Possible Admission Issues for Canadian Visitors

All travelers are issued electronic I-94 cards when entering by air. At land ports of entry, an I-94 card is not typically issued. To determine the duration of the period of authorization, check the I-94 website. Recently, many Canadian visitors have not been aware that they were issued an I-94, or they assume that the automatic duration is six months. In these cases they might not check the I-94 website for verification.

What does this mean for Canadian visitors?

Canadians who frequently travel to the United States may unknowingly overstay, possibly only finding out upon a later attempt to reenter. There have been several cases where a Canadian citizen was issued a 6-month electronic I-94 at an airport, returned to Canada, and then later reentered the U.S. through a land port of entry during the original six-month I-94 validity period. In this case, it is common for Customs and Border Protection to "revalidate" the existing I-94 rather than create a new I-94 with a new period of admission. The Canadian citizen may assume the six months will start over at every re-entry. This hat has not been the case. As a result, these individuals may unknowingly overstay.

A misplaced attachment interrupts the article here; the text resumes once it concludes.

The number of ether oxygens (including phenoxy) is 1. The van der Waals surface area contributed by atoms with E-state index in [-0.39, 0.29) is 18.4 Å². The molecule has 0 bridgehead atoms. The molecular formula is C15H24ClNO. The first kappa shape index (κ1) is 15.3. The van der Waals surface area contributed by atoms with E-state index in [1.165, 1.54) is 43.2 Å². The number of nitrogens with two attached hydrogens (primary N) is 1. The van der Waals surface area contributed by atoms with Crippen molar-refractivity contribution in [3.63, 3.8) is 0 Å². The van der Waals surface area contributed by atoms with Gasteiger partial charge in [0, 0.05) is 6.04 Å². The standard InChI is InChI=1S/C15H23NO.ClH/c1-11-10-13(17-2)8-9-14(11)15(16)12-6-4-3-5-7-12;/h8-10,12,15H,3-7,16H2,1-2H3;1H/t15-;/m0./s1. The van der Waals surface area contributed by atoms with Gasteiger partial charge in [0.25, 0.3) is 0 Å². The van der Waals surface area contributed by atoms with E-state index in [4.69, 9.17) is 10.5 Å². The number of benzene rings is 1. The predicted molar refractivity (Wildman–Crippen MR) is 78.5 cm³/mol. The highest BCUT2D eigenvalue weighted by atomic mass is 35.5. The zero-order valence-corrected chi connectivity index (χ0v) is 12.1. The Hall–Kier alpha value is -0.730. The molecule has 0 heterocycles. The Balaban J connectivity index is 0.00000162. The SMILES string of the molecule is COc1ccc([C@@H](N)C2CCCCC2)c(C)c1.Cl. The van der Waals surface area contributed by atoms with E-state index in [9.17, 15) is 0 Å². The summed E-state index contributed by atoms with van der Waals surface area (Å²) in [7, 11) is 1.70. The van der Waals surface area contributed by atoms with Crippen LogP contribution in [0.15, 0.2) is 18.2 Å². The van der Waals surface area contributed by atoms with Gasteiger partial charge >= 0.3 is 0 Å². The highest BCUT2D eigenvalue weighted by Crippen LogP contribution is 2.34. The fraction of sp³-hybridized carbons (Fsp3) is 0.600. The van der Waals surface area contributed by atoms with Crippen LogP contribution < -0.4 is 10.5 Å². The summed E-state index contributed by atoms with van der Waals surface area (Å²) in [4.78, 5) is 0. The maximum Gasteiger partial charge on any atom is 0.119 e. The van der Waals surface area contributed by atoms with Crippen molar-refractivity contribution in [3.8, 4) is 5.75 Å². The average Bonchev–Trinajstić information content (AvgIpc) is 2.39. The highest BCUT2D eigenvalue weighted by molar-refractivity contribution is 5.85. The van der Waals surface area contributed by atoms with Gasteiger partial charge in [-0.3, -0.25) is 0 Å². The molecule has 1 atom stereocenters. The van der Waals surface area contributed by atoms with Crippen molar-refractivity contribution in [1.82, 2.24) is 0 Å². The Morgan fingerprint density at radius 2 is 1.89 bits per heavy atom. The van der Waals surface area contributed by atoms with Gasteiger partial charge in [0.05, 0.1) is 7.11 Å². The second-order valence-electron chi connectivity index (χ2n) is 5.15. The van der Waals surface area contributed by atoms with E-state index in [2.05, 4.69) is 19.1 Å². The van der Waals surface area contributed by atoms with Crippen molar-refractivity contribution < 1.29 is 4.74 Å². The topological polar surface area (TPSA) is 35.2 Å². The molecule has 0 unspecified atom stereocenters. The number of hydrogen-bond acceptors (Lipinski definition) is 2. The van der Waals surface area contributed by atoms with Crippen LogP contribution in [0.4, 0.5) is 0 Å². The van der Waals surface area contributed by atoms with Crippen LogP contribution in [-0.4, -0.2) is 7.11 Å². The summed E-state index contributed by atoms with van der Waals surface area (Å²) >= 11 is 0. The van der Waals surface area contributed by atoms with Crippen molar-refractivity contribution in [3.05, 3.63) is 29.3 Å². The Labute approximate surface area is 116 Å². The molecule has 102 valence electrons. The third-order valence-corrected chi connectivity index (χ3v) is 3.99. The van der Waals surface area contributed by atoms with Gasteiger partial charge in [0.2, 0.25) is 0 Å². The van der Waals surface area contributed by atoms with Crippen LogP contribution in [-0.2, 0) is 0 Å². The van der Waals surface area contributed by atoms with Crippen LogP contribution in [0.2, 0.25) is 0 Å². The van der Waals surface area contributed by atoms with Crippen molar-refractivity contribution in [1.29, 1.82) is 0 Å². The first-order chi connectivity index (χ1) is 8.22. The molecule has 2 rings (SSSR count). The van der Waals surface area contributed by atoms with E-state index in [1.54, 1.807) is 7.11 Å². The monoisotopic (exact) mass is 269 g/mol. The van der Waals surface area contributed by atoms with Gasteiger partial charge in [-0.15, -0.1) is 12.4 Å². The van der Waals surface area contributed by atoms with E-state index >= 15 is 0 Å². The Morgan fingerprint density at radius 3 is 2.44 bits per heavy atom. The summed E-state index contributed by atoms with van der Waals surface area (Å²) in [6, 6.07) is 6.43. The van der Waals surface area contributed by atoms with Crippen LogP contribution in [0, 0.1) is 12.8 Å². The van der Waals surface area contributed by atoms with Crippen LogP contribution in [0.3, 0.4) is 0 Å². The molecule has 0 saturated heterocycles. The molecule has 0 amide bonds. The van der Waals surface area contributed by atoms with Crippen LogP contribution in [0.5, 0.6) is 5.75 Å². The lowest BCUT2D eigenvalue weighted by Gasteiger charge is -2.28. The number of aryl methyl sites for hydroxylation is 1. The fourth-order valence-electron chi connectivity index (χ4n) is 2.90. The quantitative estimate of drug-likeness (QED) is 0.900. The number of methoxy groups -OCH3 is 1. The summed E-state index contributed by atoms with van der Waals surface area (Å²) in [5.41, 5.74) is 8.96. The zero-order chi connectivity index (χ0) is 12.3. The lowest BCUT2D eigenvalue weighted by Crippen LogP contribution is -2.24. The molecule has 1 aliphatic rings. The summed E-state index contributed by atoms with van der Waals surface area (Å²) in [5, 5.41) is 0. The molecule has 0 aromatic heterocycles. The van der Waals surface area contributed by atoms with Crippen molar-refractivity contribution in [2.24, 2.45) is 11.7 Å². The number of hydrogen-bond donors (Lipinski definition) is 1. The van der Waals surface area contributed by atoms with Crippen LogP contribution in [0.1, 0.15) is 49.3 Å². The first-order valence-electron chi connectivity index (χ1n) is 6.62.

The lack of notice given to Canadian visitors is problematic. The practice of revalidation at land ports of entry appears to violate some regulations.

Customs and Border Protection is reviewing this practice. In the meantime, it is important to habitually check the I-94 website after admittance to the U.S. This is a sure way to avoid unintentional overstays.